Since so many English-language programmes are dubbed in Japan, the voice-acting industry is much better established than in the UK. This has led to an international variant on stunt casting, whereby certain actors can trade off the reputation of the Hollywood stars whose voices they replace. NHK has done a superb job of translating British sci-fi caper Doctor Who into Japanese, with former Fellowship of the Rings translator Katsushige Hirata handling the script, alongside a string of notables from the voice-acting world.
Tenth Doctor David Tennant is voiced in Japanese by Toshihiko Seki, whose most prominent recent live-action appearance was voicing Arthur in the recent Mists of Avalon series. His has dubbed both Pierce Brosnan in Remington Steele and Johnny Depp in Edward Scissorhands. Often typecast as suave, dapper and youthful, Seki’s anime roles include Alexander the Great in Reign: the Conqueror and a cameo as Asuka Langley’s father in Evangelion.
The 45-year-old Seki takes over from the voice actor playing 9th Doctor Christopher Eccleston in season one – 53-year-old Kazuhiro Yamaji, whose soundalike achievements include Christopher Walken and Al Pacino. In the anime world, Yamaji has played roles in Master Keaton and Case Closed, but is better known outside cartoons, not only for his physical appearances in many live-action serials, but for his powerful performance as Wolverine in the Japanese X-Men movies.
Meanwhile, Billie Piper’s Rose Tyler is replaced in Japanese with the voice of pop idol Maaya Sakamoto, who has spoken Natalie Portman’s Japanese lines on several occasions, as well as starring in anime such as Escaflowne and Wolf’s Rain. 51st century time traveller Captain Jack Harkness is played in Japanese by Takuma Takewaka, voice of both Eric Delko in CSI: Miami and Kyosuke Takahashi in Initial D. And in the coolest casting decision of all, Sarah Jane Smith is played by Fumi Hirano, the smooth and sexy voice of Lum, the invader girl from 1980s anime classic Urusei Yatsura.
However, not everything has gone according to plan. Broadcast in a relatively late-night slot, Doctor Who has mystified adult viewers who do not realise it is a children’s show. And on Japanese SF message boards, uncouth posters have been taken aback by some of the cast.
“Billie Piper is so fat,” opines one pundit, “and she has a face like a hippo.”
“Ah,” answers another. “That is because she is English.”
(This article first appeared in Neo #30, 2007)
I almost snorted out my cereal reading “and she has a face like a hippo”. Thanks you very much. Since I am a geek on anything Maaya Sakamoto (yes, I’m cool.) I knew about the dub but I had no idea there was so much effort put into the cast and script rewrites when they take things over to Japan. I’m quite curious to watch it now, I do love a bit of Dr. Who.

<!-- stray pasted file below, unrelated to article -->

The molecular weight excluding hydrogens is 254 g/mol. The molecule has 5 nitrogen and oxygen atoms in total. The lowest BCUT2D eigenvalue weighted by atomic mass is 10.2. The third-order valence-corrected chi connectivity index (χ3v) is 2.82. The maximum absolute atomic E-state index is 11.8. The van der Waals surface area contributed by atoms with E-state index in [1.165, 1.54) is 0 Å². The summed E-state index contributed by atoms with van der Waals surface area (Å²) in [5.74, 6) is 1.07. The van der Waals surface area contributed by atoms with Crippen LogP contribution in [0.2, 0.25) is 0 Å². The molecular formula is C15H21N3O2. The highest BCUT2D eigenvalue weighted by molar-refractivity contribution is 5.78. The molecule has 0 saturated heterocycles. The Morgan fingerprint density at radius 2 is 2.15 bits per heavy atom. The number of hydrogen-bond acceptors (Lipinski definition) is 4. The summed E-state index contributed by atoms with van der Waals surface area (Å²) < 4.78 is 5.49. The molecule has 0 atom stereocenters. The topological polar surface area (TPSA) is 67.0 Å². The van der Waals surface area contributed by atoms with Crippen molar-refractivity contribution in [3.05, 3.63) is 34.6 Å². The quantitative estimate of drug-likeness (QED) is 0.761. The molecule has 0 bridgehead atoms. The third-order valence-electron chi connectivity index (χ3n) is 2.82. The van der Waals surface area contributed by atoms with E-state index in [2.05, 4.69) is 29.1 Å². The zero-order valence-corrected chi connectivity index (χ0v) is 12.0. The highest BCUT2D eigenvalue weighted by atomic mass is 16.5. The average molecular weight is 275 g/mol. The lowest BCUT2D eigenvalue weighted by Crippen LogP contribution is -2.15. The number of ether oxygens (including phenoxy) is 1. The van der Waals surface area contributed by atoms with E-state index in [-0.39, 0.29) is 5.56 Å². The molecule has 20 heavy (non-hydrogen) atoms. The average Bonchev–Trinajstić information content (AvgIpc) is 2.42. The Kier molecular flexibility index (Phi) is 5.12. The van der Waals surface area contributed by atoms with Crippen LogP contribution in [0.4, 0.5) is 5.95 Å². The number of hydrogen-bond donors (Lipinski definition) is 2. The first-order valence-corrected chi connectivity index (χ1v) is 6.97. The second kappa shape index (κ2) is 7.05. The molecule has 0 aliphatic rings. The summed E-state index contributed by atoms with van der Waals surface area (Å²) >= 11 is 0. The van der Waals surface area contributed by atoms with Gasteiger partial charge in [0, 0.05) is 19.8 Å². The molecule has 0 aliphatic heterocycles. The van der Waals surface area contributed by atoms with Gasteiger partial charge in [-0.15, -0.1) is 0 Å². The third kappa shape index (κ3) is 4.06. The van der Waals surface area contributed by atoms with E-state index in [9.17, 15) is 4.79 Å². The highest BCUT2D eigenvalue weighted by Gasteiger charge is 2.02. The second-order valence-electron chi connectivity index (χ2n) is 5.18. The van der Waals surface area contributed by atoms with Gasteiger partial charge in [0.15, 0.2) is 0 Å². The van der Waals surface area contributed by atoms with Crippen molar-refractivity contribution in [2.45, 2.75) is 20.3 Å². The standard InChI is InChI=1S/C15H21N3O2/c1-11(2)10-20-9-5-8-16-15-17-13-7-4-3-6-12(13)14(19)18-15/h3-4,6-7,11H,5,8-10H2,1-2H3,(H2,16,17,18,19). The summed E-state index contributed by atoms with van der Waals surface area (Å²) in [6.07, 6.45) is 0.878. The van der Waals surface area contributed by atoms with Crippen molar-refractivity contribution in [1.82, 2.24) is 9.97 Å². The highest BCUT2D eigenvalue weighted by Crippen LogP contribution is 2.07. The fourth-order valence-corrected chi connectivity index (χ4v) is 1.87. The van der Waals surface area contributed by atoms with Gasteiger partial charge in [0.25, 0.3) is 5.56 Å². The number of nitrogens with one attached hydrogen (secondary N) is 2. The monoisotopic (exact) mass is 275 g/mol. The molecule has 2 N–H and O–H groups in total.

I wonder, does this make some of the English dubbed shows more consistent since it’s probably easier to keep the same Japanese voice actor. For example, the would Padmé’s voice actress, Maaya Yokamoto presumably voice her in the CGI Clone Wars series? or would Kazuhiro Yamaji provide the voice for Logan in Wolverine & the X-men?
Chris: Yes, Maaya Sakamoto provides the Japanese voice of Padme in the live-action Star Wars films and in the animated Clone Wars series. Wolverine, however, has been voiced by several Japanese actors. In the X-Men and X-Men: Evolution cartoon series he was played by Daisuke Egawa, but his two-episode cameo in the Spiderman TV series was voiced by Takashi Nagasawa. Wolverine and the X-Men doesn’t appear to have a Japanese cast yet.
What voicing *does* do is add invisible resonances to anime characters. When you know that Lupin III sounds like Clint Eastwood or the Yu Ominae in Spriggan “sounds” like Johnny Depp, it adds a whole new level.
I have to say that its slightly funny that he had to be voiced by another VA in the Spiderman cameo, especially when you consider that in the american version, the production team originally wanted to include more X-men cast but couldn’t afford to fly the voice actors over from Canada, as a result Wolverine and Beast were the two they went with. I like playing voice association too, I think Cam Clarke and Rob Paulsen are the two I’ve noticed in productions dating as far back to my early childhood.
Chris, you should play Grandia II, which has cam clarke voicing the hero, and another small role as a priest… and yes, they do speak to each other, and its rather blatant they have the same voice. I burst out laughing at the conversation
I remember watching gaiarth and going ‘hey, wait, isn’t that Noriko?’ when Sahari made her appearance, and was rewarded to see yes, it was indeed miss Hidaka, upon carefully reading the credits. This really added to my enjoyment of the show, and marks the first time I actually recognized a Japanese voice from another show.